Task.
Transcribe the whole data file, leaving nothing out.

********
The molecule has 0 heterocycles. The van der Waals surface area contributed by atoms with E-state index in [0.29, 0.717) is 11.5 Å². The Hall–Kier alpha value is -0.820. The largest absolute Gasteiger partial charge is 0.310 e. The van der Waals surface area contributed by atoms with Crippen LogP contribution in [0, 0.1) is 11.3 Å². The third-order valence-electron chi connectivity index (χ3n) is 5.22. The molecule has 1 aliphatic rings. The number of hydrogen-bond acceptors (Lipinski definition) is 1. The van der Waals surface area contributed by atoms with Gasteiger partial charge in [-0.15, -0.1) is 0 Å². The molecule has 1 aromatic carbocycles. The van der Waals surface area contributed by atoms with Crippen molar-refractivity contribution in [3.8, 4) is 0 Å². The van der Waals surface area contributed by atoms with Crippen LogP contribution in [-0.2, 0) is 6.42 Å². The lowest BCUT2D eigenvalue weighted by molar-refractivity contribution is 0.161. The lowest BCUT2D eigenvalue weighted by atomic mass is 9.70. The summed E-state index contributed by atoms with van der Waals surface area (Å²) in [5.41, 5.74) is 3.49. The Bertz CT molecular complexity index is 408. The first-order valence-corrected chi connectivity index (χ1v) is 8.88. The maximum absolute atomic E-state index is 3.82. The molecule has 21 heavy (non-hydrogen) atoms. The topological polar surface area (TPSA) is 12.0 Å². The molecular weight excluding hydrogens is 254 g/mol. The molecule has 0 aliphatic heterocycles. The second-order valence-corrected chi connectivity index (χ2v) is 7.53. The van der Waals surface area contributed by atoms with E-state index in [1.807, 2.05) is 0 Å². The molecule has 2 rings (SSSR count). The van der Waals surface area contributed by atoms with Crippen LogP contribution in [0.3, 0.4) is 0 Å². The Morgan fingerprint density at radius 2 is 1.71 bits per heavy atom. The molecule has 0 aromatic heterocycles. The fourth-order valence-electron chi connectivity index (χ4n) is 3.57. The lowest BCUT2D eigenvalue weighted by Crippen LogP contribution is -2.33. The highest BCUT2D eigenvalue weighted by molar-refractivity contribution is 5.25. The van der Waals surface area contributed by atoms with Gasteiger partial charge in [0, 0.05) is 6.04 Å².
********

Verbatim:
The molecule has 0 heterocycles. The van der Waals surface area contributed by atoms with E-state index in [0.29, 0.717) is 11.5 Å². The Hall–Kier alpha value is -0.820. The largest absolute Gasteiger partial charge is 0.310 e. The van der Waals surface area contributed by atoms with Crippen LogP contribution in [0, 0.1) is 11.3 Å². The third-order valence-electron chi connectivity index (χ3n) is 5.22. The molecule has 1 aliphatic rings. The number of hydrogen-bond acceptors (Lipinski definition) is 1. The van der Waals surface area contributed by atoms with Gasteiger partial charge in [-0.15, -0.1) is 0 Å². The molecule has 1 aromatic carbocycles. The van der Waals surface area contributed by atoms with Crippen molar-refractivity contribution in [3.8, 4) is 0 Å². The van der Waals surface area contributed by atoms with Crippen LogP contribution in [-0.2, 0) is 6.42 Å². The lowest BCUT2D eigenvalue weighted by molar-refractivity contribution is 0.161. The lowest BCUT2D eigenvalue weighted by atomic mass is 9.70. The summed E-state index contributed by atoms with van der Waals surface area (Å²) in [5.41, 5.74) is 3.49. The Bertz CT molecular complexity index is 408. The first-order valence-corrected chi connectivity index (χ1v) is 8.88. The maximum absolute atomic E-state index is 3.82. The molecule has 21 heavy (non-hydrogen) atoms. The topological polar surface area (TPSA) is 12.0 Å². The molecular weight excluding hydrogens is 254 g/mol. The molecule has 0 aliphatic heterocycles. The second-order valence-corrected chi connectivity index (χ2v) is 7.53. The van der Waals surface area contributed by atoms with E-state index in [1.807, 2.05) is 0 Å². The molecule has 2 rings (SSSR count). The van der Waals surface area contributed by atoms with Crippen LogP contribution in [0.3, 0.4) is 0 Å². The Morgan fingerprint density at radius 2 is 1.71 bits per heavy atom. The molecule has 0 aromatic heterocycles. The fourth-order valence-electron chi connectivity index (χ4n) is 3.57. The lowest BCUT2D eigenvalue weighted by Crippen LogP contribution is -2.33. The highest BCUT2D eigenvalue weighted by molar-refractivity contribution is 5.25. The van der Waals surface area contributed by atoms with Gasteiger partial charge in [0, 0.05) is 6.04 Å².